Volunteers, Foundation Working to Ensure Every Saline Student as Internet Access Before School Resumes


Every student in the Saline Area Schools district will start the school year with online-instruction. 

With school officials promising online curriculum will be more demanding and rigorous than it was last spring, it’s never been more important to ensure every family in the district has access to a decent internet connection.

That’s the goal of the people behind SalineLive, an enterprise founded by Troy Wissink and Ben Lilley. Wissink is the technology director for Saline Area Schools. Lilley, is an owner of Ann Arbor software firm, Qualutions, who has kids in the district and who serves on the Foundation for Saline Area Schools Board of Directors. They began discussing the challenges facing the district last spring. 

“We’ve all heard about the digital divide. Students who have access to internet and everything that comes with it. With all lessons being online, it’s never been more important to reduce the digital divide,” Lilley said.

Supported by the Foundation for Saline Area Schools, Lilley and Wissink are going to try to ensure every family in the district is connected reliably to the internet and has a strong enough connection to access the tools the schools will ask families to use this fall. They’ve set up SalineLive.org, a website where families can apply for assistance (they can also call 734-401-4010 for help).

So far, SalineLive has worked with a few local families. Wissink and Lilley are expecting a couple key factors to drive people to their service.

One is geography.

“Even before COVID hit, there were discussions at the county level about the lack of access to the internet in the rural areas,” Wissink said.

School districts in urban areas have been able to work with major telecoms like Comcast to ensure students are linked to the internet. But in rural areas, the options aren’t as apparent.

SalineLive is connecting some households with RuralReach, a growing local company that specializes in broadcast strong internet signals to people’s homes in rural areas.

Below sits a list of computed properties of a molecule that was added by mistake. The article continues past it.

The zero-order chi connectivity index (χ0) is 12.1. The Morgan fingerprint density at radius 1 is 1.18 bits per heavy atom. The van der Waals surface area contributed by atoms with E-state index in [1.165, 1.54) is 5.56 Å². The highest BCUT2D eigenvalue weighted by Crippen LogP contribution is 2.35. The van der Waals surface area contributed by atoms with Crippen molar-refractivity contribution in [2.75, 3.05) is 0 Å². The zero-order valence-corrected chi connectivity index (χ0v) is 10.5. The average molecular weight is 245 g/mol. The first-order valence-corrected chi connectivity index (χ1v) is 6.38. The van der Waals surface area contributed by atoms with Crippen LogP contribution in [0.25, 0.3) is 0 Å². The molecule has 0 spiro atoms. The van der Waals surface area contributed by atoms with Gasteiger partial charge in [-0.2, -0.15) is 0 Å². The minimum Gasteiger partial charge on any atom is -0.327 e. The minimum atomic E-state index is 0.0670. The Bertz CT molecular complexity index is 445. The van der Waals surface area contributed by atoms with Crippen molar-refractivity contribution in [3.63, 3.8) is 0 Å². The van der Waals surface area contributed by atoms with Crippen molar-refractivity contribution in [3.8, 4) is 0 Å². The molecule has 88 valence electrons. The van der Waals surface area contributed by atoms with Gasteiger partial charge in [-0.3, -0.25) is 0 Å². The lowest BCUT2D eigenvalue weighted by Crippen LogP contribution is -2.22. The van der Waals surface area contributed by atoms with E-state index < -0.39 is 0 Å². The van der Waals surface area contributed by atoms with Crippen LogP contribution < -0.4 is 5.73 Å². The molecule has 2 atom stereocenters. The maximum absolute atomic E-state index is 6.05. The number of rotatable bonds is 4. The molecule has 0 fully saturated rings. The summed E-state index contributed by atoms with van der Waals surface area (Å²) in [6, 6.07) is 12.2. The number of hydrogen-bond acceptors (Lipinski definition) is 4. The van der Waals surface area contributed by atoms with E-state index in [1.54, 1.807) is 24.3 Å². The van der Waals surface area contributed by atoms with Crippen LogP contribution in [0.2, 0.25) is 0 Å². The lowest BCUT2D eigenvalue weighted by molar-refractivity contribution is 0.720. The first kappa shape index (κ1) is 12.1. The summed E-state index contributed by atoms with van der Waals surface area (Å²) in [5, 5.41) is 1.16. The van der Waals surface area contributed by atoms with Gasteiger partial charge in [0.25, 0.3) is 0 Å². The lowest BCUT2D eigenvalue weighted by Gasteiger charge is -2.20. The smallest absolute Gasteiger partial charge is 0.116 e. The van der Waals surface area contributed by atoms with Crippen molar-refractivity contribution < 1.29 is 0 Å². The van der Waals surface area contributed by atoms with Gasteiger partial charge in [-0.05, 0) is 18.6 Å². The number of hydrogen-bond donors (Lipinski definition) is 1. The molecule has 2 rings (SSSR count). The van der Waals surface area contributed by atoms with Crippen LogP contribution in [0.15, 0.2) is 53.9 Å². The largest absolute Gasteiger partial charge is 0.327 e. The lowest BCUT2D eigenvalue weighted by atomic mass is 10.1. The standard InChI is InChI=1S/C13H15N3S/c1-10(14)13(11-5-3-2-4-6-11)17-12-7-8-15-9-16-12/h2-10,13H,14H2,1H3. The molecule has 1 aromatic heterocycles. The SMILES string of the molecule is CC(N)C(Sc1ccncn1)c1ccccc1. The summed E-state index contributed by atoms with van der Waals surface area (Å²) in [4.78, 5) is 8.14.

They’ve also used hotspots, which use mobile networks to help people in rural areas get the internet. The SalineLive team and its volunteers will help families get through the “onboarding process” with the telecom and make sure modem, router and internet repeater, if needed, to make the internet function throughout the home.

Then there is the financial piece. Some families struggle with the cost of high-speed internet.

SalineLive will help families find the most affordable adequate internet access. In the city, for example, that might the Xfinity Basics plan.

In some instances the Foundation for Saline Area Schools will pay the bill for the service.

Amherst Kreitz, Executive Director of the Foundation for Saline Area Schools, said the foundation is constantly talking to district leaders about how to best help the schools. Right now, supporting SalineLive is where its help is needed, Kreitz said.

“This was an essential need right now,” Kreitz said.

When Kreitz explained the imperative to the foundation’s corporate donors, they pledged support.

“When we had those conversations, they immediately understood the importance of what we were doing,” Kreitz said.

The foundation is committing up to $60,000 for SalineLive. (Support the foundation’s efforts here).

Saline Board of Education Trustee Tim Austin remarked about the foundation’s support at the most recent board meeting.

“It’s just amazing watching them and all they are doing for our school district. Even in this crazy (COVID-19) environment, they’ve secured $60,000 in sponsorships and they’re getting more to make sure all our students can participate in online learning,” Austin said.

Wissink and Lilley are volunteering their time in support of SalineLive. The initiative  isn’t driven by the school district - but its leaders clearly support it and see the need.

“It is a unique approach and given the current context - it is a critical support for families. I applaud Ben and Troy for developing this idea and FSAS for funding it. I can see this becoming a model to bridge the gap until regional development of broadband access for all is a reality,” Superintendent Scot Graden said.

The foundation and SalineLive are looking for volunteers to help people install devices and have their internet ready to go when class resumes. (Call 734-401-4010 or register online to volunteer.)

Wissink and Lilley aren’t exactly sure how many families will need assistance. In the district’s recent survey, 99 percent of respondents said they had internet access at home. 96 percent said their internet service allows for video streaming.

But that survey was conducted online - and surely missed some residents without access to high-speed internet. Wissink and Lilley estimated there are up to 100 families lacking reliable internet.

“We’re going to try and find them, connect them, and make it work for them,” Lilley said.

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